A new report from specialist pharma and biotech consultancy Novasecta explores how the world’s top 100 pharma companies are shaping the future of healthcare. Through an examination of the various business models and key value drivers being applied by the top 100, a picture emerges of the successful modern pharma company; highly focused, with deep expertise in specific areas. However, the pharma industry is extremely diverse with no one-size-fits-all route to success; meaning the need for partnerships and collaborations is greater than ever.
Novasecta’s Global 100 is based on total group revenues (2018) of organisations that have pharmaceutical interests, with the aim of benchmarking industry performance in its fullest context. Companies for which pharmaceuticals is just one element of a broader healthcare portfolio – such as J&J (consumer care and devices), Fresenius (medical care), Bayer (food and crops) and Abbott (devices and nutrition) – bring a different mind-set to pure-play pharma companies and challenge the boundaries of conventional pharma. They can also, for example, use revenues from other divisions to both diversify risk and invest in pharmaceuticals.
Location, Location, Location
Despite the USA being the world’s dominant market in terms of demand for pharma products, European companies represent the largest segment of Novasecta’s Global 100 by both volume and revenue. European-headquartered companies (42) comprise more than double the number of companies than the US (20) in the top 100. European companies also account for 44% ($456bn) of the Global 100’s total aggregated revenues, putting them ahead of the US (39% with $397bn). Furthermore, 16% are headquartered in China and India, highlighting the global diversity of today’s industry.
Despite being outnumbered by their European counterparts, US pharma companies are, however, typically much larger, with a median revenue of $14.4bn, compared to $3.1bn in Japan and $2.8bn in Europe. Novasecta’s analysis puts this success down to three factors: abundant capital availability in the US, opportunities for high prices and volumes in the domestic market, and the long-term benefits of exploiting the revolution in biotechnology.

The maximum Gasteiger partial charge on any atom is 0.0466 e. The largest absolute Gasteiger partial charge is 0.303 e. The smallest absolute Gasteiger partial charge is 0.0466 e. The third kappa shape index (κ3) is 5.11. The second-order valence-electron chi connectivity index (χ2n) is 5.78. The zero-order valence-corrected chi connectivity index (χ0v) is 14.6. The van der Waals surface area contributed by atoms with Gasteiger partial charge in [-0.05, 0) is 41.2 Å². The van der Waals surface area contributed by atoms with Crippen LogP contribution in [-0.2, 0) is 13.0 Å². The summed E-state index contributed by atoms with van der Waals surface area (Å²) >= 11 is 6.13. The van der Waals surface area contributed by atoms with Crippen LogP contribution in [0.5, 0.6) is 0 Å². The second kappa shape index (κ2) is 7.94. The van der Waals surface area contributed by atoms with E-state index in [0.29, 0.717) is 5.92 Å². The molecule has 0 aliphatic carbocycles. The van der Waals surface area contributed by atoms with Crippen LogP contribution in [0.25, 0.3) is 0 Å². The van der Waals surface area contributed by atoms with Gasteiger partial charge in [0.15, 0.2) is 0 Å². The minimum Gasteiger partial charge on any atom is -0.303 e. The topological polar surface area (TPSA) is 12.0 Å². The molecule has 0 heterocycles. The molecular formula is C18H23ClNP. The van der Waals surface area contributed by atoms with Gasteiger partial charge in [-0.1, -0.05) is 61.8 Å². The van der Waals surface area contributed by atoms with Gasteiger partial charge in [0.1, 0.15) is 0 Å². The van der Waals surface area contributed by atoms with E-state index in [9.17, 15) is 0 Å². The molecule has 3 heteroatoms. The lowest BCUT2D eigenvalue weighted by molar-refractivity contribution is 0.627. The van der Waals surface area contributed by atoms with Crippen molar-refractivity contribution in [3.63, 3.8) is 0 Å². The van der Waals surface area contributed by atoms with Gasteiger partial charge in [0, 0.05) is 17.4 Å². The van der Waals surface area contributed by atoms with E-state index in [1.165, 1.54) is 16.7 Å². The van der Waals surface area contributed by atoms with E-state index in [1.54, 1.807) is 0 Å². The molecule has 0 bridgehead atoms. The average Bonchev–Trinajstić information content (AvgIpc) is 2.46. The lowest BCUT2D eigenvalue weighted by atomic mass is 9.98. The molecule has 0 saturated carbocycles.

Growing and Sustaining Growth
The growth of companies in the Global 100, whether long-established or relatively young, has typically started from either a great product or a great technology. However, sustaining growth beyond this initial point is proving to be a major challenge. Successful companies are typically more complex in the way they interact with patients, payers and physicians while maintaining a focus that aligns with their chosen model. This allows them to concentrate on building selective distinctive capabilities and collaborating well for others.
The ‘focus and collaborate’ rule can apply at many levels. J&J, for example, has a diverse business portfolio and federated model. Its diverse companies share a broad ‘cultural umbrella’ and can access the larger group’s financial firepower whenever they need it. Because of this, J&J was essentially the only Big Pharma that could effectively acquire and build on the success of focused pharma Actelion.
To date though, examples of companies that can successfully maintain multiple points of focus in the pharma/healthcare context are few and far between. Indeed, there is a danger that an unwavering commitment to scale through diversifying or mega-M&A can stifle growth.
The Value Drivers
Novasecta’s analysis highlights three core value drivers that every pharma CEO must confront: capital allocation, innovation model, and commercial model.
In terms of capital allocation, the report finds that profitability across the board provides options for effective capital allocation, that bespoke business models rather than one-size-fits-all solutions are key, and that global pharma is increasingly facing a core choice between volume and value.
For innovation models, the Global 100 has – almost across the board – made major and sustained commitments to innovation. The largest companies invest heavily in innovation both as an absolute amount and as a proportion of revenues. However, R&D productivity remains an issue; the report highlights strategic collaborations as a key method in countering this.
And, in terms of commercial models, the basic thesis is that sustained growth in profitability requires top line growth. The variety of commercial models employed by the Global 100 shows that there is no single model for commercialising pharmaceuticals well and that future commercial models will continue to become even more personalised.
The Bigger Picture
The Global 100 report illustrates that there are many ways for pharmaceutical companies to be successful in what is a diverse, global and highly profitable industry. However, achieving success can take time and, regardless of size and scope, all companies must partner selectively and wisely with actors across the healthcare value chain. In what is an increasingly fragmented world, a collaborative approach is key to both shaping and improving the future of healthcare.
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